Ice brewing Japanese shincha
Let’s kick off National Iced Tea Month (#nationalicedteamonth) with some Japanese-style ice brewing! Did you know that approximately 80% of tea consumed in America is iced (*)? Iced tea as we know it in the US (sweetened iced black tea) has a traditional counterpart in Japan, where ice brewing (kooridashi / shinobi-cha in Japanese) is one of the best methods to enjoy gyokuro, the finest and most delicate Japanese green tea.
A couple of weeks ago, my friend Miki surprised me with some shincha her mom, a tea conoisseur, had just brought directly from Japan. Such a treat! Shincha is the new tea, the first flush of 2017, similar to what would be called “nouveau” in the wine world, as Miki pointed out.
How does Japanese-style ice brewing work? I added my tea leaves to a tea cup, placed one very large cocktail-style ice cube directly on the leaves and then waited for the ice cube to slowly melt at room temperature. The only extra item you need is a strainer. You can definitely play around with the-tea-leaves-to-ice ratio and experiment with different brewing vessels. Traditionally, a Japanese clay kyusu teapot is used (uncovered) because it has a built-in strainer (so you don’t need an extra one) and clay helps the tea develop its flavor. A word of warning. I would avoid placing your brewing vessel in direct sunlight.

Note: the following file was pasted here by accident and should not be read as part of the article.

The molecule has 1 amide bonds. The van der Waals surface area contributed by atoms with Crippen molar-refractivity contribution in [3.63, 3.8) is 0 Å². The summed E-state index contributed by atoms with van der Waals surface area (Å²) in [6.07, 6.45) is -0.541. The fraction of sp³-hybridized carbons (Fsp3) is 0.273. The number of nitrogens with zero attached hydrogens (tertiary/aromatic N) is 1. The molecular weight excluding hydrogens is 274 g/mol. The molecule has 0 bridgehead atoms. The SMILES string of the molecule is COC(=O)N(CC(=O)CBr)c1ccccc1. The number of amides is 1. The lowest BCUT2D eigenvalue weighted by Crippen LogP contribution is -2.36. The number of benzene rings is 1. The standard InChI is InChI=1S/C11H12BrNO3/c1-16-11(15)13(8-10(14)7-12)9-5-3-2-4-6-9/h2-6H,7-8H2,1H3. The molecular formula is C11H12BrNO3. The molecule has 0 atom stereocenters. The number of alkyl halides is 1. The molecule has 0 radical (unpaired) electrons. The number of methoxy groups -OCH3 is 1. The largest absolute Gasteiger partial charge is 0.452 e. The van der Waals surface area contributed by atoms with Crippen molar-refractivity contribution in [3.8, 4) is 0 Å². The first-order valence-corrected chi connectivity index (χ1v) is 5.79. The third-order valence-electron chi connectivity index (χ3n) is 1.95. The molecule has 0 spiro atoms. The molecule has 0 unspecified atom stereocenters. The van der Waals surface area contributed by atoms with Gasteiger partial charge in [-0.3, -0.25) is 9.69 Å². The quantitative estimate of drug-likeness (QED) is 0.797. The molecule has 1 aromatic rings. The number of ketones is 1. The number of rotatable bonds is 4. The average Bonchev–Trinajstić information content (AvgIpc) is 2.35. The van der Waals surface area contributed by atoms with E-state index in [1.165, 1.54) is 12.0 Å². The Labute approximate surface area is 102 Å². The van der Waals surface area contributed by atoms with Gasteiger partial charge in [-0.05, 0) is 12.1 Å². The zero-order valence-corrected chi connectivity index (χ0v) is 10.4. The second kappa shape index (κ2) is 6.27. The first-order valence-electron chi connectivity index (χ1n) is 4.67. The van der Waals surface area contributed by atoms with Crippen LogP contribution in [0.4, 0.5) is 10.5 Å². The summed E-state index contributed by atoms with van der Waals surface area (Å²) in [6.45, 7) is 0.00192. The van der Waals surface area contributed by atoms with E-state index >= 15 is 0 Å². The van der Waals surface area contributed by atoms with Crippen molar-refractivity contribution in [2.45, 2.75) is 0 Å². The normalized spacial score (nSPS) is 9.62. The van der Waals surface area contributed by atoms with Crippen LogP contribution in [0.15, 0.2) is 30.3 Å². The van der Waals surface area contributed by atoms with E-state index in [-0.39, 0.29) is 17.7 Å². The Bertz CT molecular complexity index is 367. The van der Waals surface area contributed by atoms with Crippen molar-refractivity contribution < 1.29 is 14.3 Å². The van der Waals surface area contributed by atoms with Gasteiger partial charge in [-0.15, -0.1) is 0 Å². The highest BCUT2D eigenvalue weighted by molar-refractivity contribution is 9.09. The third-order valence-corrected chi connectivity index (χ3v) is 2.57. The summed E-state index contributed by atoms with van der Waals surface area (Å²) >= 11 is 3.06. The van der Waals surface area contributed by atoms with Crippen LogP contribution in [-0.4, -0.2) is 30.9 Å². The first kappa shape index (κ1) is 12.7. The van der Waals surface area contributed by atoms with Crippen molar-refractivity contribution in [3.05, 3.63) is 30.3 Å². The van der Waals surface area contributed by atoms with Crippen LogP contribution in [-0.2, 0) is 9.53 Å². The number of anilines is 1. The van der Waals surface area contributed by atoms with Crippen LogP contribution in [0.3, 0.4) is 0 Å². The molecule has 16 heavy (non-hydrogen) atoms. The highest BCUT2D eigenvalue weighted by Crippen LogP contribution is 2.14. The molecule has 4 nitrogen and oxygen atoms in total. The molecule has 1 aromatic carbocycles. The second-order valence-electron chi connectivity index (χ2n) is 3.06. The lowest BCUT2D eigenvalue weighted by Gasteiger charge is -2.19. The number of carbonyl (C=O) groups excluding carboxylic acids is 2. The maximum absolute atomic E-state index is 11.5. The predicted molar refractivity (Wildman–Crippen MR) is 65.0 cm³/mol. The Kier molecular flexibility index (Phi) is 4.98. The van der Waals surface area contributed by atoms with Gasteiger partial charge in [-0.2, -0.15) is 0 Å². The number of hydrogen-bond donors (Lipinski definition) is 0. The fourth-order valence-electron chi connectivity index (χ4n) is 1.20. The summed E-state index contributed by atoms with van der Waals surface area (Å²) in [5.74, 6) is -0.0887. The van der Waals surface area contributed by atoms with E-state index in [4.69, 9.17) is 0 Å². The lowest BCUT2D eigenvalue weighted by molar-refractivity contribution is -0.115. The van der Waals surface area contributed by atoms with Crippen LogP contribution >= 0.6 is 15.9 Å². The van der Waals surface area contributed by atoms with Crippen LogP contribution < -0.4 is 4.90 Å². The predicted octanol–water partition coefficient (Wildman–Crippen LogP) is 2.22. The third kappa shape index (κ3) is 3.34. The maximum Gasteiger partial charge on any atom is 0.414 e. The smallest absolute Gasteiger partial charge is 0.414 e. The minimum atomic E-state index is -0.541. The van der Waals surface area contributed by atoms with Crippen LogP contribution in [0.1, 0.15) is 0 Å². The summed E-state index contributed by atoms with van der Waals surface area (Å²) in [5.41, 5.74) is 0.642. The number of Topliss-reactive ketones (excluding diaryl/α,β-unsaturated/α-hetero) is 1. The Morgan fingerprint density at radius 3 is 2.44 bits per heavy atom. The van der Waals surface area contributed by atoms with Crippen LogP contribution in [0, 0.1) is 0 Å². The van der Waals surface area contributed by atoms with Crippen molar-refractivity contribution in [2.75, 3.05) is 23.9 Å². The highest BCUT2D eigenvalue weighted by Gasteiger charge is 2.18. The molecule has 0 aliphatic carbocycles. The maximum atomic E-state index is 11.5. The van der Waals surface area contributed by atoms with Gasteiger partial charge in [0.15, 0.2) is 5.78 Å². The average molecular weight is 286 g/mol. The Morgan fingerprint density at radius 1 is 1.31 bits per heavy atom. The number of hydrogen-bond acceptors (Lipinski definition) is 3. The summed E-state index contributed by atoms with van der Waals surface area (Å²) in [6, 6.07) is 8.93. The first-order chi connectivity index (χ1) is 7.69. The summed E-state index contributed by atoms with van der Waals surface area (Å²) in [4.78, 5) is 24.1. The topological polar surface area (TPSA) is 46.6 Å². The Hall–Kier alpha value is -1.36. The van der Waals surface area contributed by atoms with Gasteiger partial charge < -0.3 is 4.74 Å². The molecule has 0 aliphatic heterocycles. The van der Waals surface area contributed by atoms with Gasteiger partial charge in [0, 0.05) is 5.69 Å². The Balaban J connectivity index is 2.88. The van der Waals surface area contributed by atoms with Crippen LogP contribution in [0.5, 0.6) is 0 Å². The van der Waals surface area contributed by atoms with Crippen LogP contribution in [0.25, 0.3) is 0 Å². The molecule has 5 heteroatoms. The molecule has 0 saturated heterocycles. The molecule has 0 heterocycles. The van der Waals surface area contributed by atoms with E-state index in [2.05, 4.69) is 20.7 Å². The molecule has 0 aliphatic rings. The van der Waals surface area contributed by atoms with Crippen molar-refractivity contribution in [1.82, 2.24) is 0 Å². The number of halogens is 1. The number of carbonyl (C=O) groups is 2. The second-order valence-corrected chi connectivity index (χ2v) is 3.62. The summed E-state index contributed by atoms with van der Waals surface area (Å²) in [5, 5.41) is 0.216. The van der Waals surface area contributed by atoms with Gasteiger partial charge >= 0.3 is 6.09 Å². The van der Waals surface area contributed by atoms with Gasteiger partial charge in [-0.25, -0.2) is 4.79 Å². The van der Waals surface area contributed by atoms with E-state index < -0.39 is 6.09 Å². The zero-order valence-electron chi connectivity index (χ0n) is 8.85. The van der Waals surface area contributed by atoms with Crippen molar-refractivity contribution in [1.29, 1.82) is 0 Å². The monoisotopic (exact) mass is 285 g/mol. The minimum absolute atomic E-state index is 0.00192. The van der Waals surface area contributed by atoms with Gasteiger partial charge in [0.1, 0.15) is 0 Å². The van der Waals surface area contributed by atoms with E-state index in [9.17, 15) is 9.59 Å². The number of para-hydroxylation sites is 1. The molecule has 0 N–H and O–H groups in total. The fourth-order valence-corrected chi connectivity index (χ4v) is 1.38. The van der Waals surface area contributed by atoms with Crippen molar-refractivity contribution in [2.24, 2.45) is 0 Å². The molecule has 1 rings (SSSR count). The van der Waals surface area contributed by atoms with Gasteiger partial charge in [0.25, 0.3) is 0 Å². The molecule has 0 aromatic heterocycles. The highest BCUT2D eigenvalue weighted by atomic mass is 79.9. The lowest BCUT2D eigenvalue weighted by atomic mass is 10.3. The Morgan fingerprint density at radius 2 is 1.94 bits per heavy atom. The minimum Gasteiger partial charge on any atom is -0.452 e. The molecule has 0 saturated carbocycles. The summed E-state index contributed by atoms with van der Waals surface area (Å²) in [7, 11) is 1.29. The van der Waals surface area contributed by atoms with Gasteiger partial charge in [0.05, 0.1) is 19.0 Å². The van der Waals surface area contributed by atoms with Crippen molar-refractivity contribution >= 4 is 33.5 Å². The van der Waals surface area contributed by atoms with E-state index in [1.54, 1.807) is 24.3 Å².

Tea Name: shincha
Origin: Shizuoka prefecture, Japan
Ingredients: green tea
Harvest: 2017 first flush
Steep Time: approx. 3 hours (at room temperature, 73 F / 22-23 C) but it may vary
Preparation Method: ice brewing
Leaves/Water Ratio: 1 teaspoon (3-4 gr) tea leaves to ½ cup (100 ml) water (1 large cocktail-style ice cube)
dry leaves: dark forest green with emerald hues, thin medium needles (¾ inch / 2 cm long) mixed with smaller leaves and flakes
wet leaves: bright green
liquor: bright green with yellow undertones
dry leaves: sweet, buttery, grassy, slightly floral
wet leaves: savory, vegetal, grassy notes
liquor: savory, vegetal, grassy notes
liquor: deeply savory, pronounced umami taste, grassy, vegetal notes of pine needles, almost piquant, prickly on the tip of the tongue, the slightest hint of astringency at the back of the mouth, with a persistent mouthwatering effect
MOUTHFEEL: syrupy, viscous
FOOD PAIRING: better enjoyed on its own, but if you wanted to have food with it, I would go for a delicate fish crudo or sashimi
OVERALL IMPRESSION: a precious, pure distilled essence of spring. Such a treat!
(*) Tea Fact Sheet – 2016-17 by Tea Association of the USA Inc.
A very special thank you to my friend Miki for sharing such a beautiful tea with me!